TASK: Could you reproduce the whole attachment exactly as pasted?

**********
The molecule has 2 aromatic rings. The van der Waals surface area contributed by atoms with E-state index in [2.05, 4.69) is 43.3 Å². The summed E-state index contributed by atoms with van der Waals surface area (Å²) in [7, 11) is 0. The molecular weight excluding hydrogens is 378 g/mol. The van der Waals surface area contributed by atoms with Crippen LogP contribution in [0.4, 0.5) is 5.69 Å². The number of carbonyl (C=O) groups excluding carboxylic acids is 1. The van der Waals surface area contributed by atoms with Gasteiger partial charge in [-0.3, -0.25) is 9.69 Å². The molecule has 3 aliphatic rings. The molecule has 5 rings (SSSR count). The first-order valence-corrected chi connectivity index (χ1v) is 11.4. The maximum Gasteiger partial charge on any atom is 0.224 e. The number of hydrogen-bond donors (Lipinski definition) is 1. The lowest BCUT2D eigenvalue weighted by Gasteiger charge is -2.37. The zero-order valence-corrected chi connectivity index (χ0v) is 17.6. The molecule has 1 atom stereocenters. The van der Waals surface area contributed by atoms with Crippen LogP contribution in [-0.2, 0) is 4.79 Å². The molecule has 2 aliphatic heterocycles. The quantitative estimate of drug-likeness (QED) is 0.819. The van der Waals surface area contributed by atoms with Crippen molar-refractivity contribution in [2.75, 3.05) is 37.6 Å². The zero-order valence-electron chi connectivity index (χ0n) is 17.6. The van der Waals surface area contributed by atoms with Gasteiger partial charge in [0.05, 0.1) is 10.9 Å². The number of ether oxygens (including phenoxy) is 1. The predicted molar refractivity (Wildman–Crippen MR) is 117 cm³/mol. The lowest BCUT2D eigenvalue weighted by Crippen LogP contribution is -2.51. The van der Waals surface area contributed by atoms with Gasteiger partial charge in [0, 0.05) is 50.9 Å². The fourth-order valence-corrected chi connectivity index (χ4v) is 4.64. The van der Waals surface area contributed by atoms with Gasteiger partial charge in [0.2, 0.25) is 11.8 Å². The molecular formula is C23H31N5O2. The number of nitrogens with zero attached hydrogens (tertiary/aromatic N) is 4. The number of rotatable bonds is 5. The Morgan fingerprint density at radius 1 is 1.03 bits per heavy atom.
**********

The molecule has 2 aromatic rings. The van der Waals surface area contributed by atoms with E-state index in [2.05, 4.69) is 43.3 Å². The summed E-state index contributed by atoms with van der Waals surface area (Å²) in [7, 11) is 0. The molecular weight excluding hydrogens is 378 g/mol. The van der Waals surface area contributed by atoms with Crippen LogP contribution in [0.4, 0.5) is 5.69 Å². The number of carbonyl (C=O) groups excluding carboxylic acids is 1. The van der Waals surface area contributed by atoms with Gasteiger partial charge in [-0.3, -0.25) is 9.69 Å². The molecule has 3 aliphatic rings. The molecule has 5 rings (SSSR count). The first-order valence-corrected chi connectivity index (χ1v) is 11.4. The maximum Gasteiger partial charge on any atom is 0.224 e. The number of hydrogen-bond donors (Lipinski definition) is 1. The lowest BCUT2D eigenvalue weighted by Gasteiger charge is -2.37. The zero-order valence-corrected chi connectivity index (χ0v) is 17.6. The molecule has 1 atom stereocenters. The van der Waals surface area contributed by atoms with Crippen LogP contribution in [-0.2, 0) is 4.79 Å². The molecule has 2 aliphatic heterocycles. The quantitative estimate of drug-likeness (QED) is 0.819. The van der Waals surface area contributed by atoms with Crippen molar-refractivity contribution in [2.75, 3.05) is 37.6 Å². The zero-order valence-electron chi connectivity index (χ0n) is 17.6. The van der Waals surface area contributed by atoms with Gasteiger partial charge in [0.05, 0.1) is 10.9 Å². The number of ether oxygens (including phenoxy) is 1. The predicted molar refractivity (Wildman–Crippen MR) is 117 cm³/mol. The lowest BCUT2D eigenvalue weighted by Crippen LogP contribution is -2.51. The van der Waals surface area contributed by atoms with Gasteiger partial charge in [0, 0.05) is 50.9 Å². The fourth-order valence-corrected chi connectivity index (χ4v) is 4.64. The van der Waals surface area contributed by atoms with Gasteiger partial charge in [0.2, 0.25) is 11.8 Å². The molecular formula is C23H31N5O2. The number of nitrogens with zero attached hydrogens (tertiary/aromatic N) is 4. The number of rotatable bonds is 5. The Morgan fingerprint density at radius 1 is 1.03 bits per heavy atom.